3Dmouthguard progression, 2016. [Image: 3Dmouthguard via Facebook]

The Centers for Disease Control and Prevention (CDC) report that over 600,000 visits to the emergency room each year in the US are due to sports-related dental injuries, which just makes me cringe…the only potential I ever had for a (semi)sports-related dental injury was if I marched into someone on the field during band and accidentally jammed my flute into my mouth. More than one-quarter of all total dental injuries are sports-related, with basketball, boxing, hockey, and martial arts representing some of the highest-risk activities.

But luckily, as we’ve seen time and again, many serious sports injuries can potentially be prevented by using 3D printing to fabricate protective equipment, such as mouthguards.

Global science-based company Royal DSM, which is headquartered in the Netherlands and is active in health, materials, and nutrition, takes 3D printing pretty seriously. The company has now announced a new partnership with Dutch sports initiative 3Dmouthguard, located in Eindhoven, with a technical launch yesterday.

3Dmouthguard believes that athletes can better focus on their performance if they have access to custom, sustainable protective gear, which is why it digitizes and automates the full process of making custom mouthguards, in cooperation with its partners Carestream Dental, DentalairNHL Stenden Hogeschool, and now DSM and Mass Portal.

“We believe that in a few years from now, 3D printed mouthguard machines will be a must have in every sports facility around the world,” said Arno Hermans, CEO of 3Dmouthguard. “For us the technology is also a start of a whole field of new applications. It enables us to learn, develop and explore new products like shinguards, helmets, and elbow protection, and it can benefit markets beyond sports such as healthcare.”

By digitizing part of its production process, 3Dmouthguard, which combines both comfort and safety in its 3D printed mouthguards, can achieve better access, accuracy, delivery, and personalization.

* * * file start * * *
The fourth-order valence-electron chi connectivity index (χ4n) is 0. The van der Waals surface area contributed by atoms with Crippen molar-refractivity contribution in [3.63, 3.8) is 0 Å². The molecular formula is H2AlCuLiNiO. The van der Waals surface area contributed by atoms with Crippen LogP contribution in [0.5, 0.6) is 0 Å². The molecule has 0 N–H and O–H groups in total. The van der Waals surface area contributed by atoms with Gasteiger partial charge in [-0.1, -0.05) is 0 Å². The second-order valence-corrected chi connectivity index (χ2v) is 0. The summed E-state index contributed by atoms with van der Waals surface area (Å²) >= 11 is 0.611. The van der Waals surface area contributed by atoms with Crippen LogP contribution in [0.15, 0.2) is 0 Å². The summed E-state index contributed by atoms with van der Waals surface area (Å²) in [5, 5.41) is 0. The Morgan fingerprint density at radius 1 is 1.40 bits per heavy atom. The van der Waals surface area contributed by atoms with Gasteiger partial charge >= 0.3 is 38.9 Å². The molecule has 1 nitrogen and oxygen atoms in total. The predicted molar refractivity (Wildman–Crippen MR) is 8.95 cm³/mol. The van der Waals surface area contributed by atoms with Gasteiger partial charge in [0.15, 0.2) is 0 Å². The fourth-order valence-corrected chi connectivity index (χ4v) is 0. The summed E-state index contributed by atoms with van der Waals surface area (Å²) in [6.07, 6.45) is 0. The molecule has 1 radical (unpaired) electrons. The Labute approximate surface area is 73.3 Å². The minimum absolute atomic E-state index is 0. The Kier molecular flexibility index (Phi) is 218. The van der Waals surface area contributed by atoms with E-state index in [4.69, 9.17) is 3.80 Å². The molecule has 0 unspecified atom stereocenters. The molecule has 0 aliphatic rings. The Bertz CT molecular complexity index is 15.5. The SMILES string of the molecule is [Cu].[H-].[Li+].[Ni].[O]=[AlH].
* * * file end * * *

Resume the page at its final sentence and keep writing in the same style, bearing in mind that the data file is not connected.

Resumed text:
In this new partnership, DSM and 3Dmouthguard will work together to develop custom-made, instantly 3D printed mouthguards that will protect against mouth and teeth injuries in all types of sports that involve sticks, balls, bats, or person-to-person contact.

“We are pleased that our materials and AM/3D knowledge can help to transform the mouthguard market by making the production of high quality mouth protectors fast and easy, helping prevent oral injuries,” said Hugo Ferreira da Silva, Vice President at DSM Additive Manufacturing. “Providing the right material and the right platform for specific applications is key to accelerating the adoption of 3D printing into real manufacturing. Collaboration in the industry will allow more applications to benefit from the great advantages of additive manufacturing, at an affordable cost.”

DSM and 3Dmouthguard are working with the sports initiative’s existing partners, Carestream and NHL Stenden Hogeschool, and as a result have created a new technology that allows them to 3D print custom-made mouthguards on demand and on the spot.

First, the athlete’s upper jaw is scanned, digitally capturing all of the shapes and curves of their mouth and teeth. Then, using FFF technology and Ultimaker and Mass Portal 3D printers, a custom-fitted mouthguard can be 3D printed on the spot for the athlete.

DSM’s bio-based and highly flexible TPC (ThermoPlastic Co-polymer) material Arnitel is used to fabricate the 3D printed mouthguards. The material meets all of the necessary flexibility, health, and strength requirements, and when compared to TPU, has very good UV and chemical resistance.

Combined with the material characteristics of 3D printable Arnitel, the new 3D printing technique the partnership developed has totally automated and digitized the production process for custom, instant, 3D printed mouthguards.

The first 3D printed mouthguards produced through this partnership will soon be tested by athletes who belong to Dutch field hockey clubs. Then, partnering developers and scientists will use the data that’s captured from the field hockey players to improve and scale up the 3D printing process for the mouthguards through the combined expertise of 3Dmouthguard, DSM, Carestream, and NHL Stenden Hogeschool.

Discuss this and other 3D printing topics at 3DPrintBoard.com or share your thoughts below. 

[Images provided by DSM]

 

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